1960s when he met with Dr. Martin Luther King, Jr. Dr. King asked
Leventhal to recount Gandhi’s ideas on his political strategy
Following the war, Leventhal
resumed his music business practice; however, with a decidedly different
orientation than before. As part of New York's intellectual Left,
his ongoing interest in liberal politics brought him into the orbit
of American folk music. Alan Lomax's introduction of artists such
as Lead Belly and Woody Guthrie, together with Pete Seeger, Molly
Jackson, Josh White, Cisco Houston, and the Almanac Singers, became
the living soundtrack for proletarian and progressive causes. A
regular at political rallies and events which he often helped organize,
Leventhal listened to and enjoyed these artists, whose music, with
its undiluted, raw earthiness exuded a sense of social responsibility.
While working on the
Henry Wallace presidential campaign of 1948, Leventhal met Pete
Seeger and their lives have been closely enmeshed ever since. After
seeing the Weavers perform at the Village Vanguard in 1949, Seeger
asked Leventhal to manage The Weavers. Leventhal, who was appreciated
by the Left for his business instincts, accepted. In 1955, fed up
with the House Un-American Activties Committee hearings, the blacklist,
and incessant FBI scrutiny, Leventhal defiantly instigated The Weavers’
reunion at the now historic Christmas Eve Carnegie Hall concert.
The event resulted not only in marking the return of “America’s
favorite folk singers” to the performance stage but is also
generally acknowledged as the onset of the folk music revival movement--the
socio-cultural movement which greatly impacted and revitalized the
American Left. As Al “Red” Galdi, one of Leventhal’s
longtime friends put it, “Harold had a big part in shaping
the liberal thinking of the music business.” Always committed
to his artists, Mr. Leventhal bought a full page ad in the May 1,
1965 issue of Variety to acknowledge The Weavers fifteenth
anniversary. It contained the complete and unedited version of Guthrie’s
“This Land is your Land.”
In 1954, Mr. Leventhal met Natalie Buxbaum at a private party he
organized for the Indian delegation at the United Nations, where
she worked as a tour guide. They married and have raised two daughters,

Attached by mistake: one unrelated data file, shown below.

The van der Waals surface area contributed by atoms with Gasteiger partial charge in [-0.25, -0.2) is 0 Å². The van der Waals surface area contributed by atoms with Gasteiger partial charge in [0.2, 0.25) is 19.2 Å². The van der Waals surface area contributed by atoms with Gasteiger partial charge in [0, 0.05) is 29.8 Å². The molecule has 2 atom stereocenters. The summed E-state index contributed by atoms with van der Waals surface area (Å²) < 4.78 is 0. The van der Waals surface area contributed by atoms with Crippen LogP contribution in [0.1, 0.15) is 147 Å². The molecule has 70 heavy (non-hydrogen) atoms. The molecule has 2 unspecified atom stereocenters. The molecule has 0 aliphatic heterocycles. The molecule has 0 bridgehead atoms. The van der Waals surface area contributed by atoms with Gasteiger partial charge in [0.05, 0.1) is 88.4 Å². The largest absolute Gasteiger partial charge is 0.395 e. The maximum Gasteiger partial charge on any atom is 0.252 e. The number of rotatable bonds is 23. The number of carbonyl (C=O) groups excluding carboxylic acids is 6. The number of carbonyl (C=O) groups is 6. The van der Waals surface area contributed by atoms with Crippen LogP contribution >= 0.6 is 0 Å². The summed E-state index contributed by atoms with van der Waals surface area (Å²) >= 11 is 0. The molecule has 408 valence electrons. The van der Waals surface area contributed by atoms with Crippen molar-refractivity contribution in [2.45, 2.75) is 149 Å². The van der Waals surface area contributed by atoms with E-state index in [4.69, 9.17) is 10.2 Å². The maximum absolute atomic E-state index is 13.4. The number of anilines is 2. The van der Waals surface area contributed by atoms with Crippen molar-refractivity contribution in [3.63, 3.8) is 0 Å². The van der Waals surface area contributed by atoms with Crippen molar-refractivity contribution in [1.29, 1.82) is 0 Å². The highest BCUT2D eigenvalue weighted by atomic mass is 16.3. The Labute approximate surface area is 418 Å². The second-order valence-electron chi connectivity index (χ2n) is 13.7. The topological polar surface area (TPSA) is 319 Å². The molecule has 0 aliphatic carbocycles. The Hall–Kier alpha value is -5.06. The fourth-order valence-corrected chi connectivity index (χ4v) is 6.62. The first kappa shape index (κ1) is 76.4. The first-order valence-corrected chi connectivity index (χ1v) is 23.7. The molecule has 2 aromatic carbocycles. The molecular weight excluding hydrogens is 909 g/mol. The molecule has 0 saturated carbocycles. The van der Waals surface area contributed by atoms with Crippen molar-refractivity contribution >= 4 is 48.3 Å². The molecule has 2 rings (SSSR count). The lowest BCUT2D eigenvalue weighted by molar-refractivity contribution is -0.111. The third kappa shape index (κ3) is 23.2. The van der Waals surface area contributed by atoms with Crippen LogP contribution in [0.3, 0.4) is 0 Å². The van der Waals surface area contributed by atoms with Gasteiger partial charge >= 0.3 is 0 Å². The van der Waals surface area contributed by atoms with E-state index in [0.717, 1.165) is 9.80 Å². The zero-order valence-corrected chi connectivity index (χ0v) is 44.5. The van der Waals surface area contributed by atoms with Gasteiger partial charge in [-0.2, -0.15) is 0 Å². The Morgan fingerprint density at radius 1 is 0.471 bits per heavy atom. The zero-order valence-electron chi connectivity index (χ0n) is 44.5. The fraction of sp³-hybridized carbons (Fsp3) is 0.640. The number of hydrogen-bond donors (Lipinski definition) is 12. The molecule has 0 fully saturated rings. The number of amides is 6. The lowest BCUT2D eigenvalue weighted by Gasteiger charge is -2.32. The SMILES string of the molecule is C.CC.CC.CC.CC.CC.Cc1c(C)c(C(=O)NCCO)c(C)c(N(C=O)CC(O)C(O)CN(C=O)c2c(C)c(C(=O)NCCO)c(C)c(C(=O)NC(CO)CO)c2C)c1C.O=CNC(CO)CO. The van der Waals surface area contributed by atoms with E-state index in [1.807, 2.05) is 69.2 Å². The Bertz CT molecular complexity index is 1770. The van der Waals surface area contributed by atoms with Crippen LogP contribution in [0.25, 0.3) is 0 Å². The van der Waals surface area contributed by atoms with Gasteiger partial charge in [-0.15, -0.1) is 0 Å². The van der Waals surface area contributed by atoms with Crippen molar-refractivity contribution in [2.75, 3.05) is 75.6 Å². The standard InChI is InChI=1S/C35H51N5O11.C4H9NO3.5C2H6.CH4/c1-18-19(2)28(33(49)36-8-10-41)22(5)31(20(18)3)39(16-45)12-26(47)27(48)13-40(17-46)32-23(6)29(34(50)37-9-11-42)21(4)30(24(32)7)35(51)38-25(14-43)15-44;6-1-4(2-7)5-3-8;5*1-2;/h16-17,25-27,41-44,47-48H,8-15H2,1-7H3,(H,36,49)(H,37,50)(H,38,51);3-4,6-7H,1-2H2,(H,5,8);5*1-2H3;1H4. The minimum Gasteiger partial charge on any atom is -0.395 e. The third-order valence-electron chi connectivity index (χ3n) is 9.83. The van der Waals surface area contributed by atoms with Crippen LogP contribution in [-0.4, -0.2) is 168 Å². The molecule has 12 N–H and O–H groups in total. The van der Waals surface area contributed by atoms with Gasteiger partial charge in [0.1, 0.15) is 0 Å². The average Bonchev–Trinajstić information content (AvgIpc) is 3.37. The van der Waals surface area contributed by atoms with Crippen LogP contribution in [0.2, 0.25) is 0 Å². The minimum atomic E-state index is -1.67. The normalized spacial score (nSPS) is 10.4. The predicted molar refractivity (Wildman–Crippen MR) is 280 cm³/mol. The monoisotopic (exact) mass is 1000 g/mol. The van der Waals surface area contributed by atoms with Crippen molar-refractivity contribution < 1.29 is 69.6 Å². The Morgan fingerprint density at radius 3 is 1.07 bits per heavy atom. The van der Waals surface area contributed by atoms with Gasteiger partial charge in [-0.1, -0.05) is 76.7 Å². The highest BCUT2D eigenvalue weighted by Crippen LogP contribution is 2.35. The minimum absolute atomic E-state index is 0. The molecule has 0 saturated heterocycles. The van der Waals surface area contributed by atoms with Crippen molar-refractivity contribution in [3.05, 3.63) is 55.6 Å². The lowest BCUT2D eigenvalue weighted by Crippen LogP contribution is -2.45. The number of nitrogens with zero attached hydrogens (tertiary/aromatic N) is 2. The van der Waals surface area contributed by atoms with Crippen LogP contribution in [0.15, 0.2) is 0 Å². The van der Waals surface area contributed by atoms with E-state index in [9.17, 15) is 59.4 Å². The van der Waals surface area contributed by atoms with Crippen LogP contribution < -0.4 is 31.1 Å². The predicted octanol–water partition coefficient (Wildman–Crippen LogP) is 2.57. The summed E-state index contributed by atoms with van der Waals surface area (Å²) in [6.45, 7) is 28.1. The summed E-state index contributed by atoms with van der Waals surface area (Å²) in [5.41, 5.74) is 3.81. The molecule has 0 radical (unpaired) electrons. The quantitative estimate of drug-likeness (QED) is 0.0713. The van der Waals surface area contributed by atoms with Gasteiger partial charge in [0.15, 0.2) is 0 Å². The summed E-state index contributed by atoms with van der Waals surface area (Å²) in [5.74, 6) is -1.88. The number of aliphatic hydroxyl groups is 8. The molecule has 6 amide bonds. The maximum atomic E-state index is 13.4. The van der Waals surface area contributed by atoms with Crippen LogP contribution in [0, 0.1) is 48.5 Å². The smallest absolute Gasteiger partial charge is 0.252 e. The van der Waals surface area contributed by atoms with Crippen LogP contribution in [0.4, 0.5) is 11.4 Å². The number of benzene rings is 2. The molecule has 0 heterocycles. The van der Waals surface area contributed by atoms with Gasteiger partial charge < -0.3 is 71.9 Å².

Debra and Judith. [This May they celebrate their 50th Anniversary.
They now boast four grandchildren: Danielle, Samantha, Jacob and
Despite the rampant paranoia of the Red Scare, Leventhal conducted
his business without either compromising his artists or his personal
integrity. Weaver member Fred Hellerman, calling Leventhal “the
fifth Weaver,” stated that “Harold was always there
for us . . . when all the rats deserted the sinking ship, there
was Harold. He never deserted us.” For more than a half century,
Leventhal has been Pete Seeger's personal manager, publisher, and
trusted friend. Since 1955, he provided help and guidance to Woody
Guthrie and his family, remaining by Guthrie’s side as the
artist slowly descended into a fifteen year mortal bout with Huntington’s
Disease. As a close friend and advisor, he oversaw the establishment
of the Guthrie Children's Trust Fund. Serving as trustee and caretaker
for what is now the Woody Guthrie Foundation and Archives, he ensured
the perpetuation of Guthrie's legacy.
A cultural historian
at heart, Leventhal has lent his efforts to numerous important preservation
projects: Yiddish theater, the Paul Robeson Foundation, and the
Lead Belly Foundation, among others. Concerned with honoring and
maintaining cultural continuity, Leventhal has produced several
significant tribute concerts, including the Woody Guthrie Tribute
Concerts held at New York’s Carnegie Hall in 1968 and at the
Hollywood Bowl in 1970; a tribute to Phil Ochs in 1976; and a tribute
to Folkways Records founder Moses Asch in 1987.
With the commercial success
of The Weavers, Leventhal demonstrated folk music’s commercial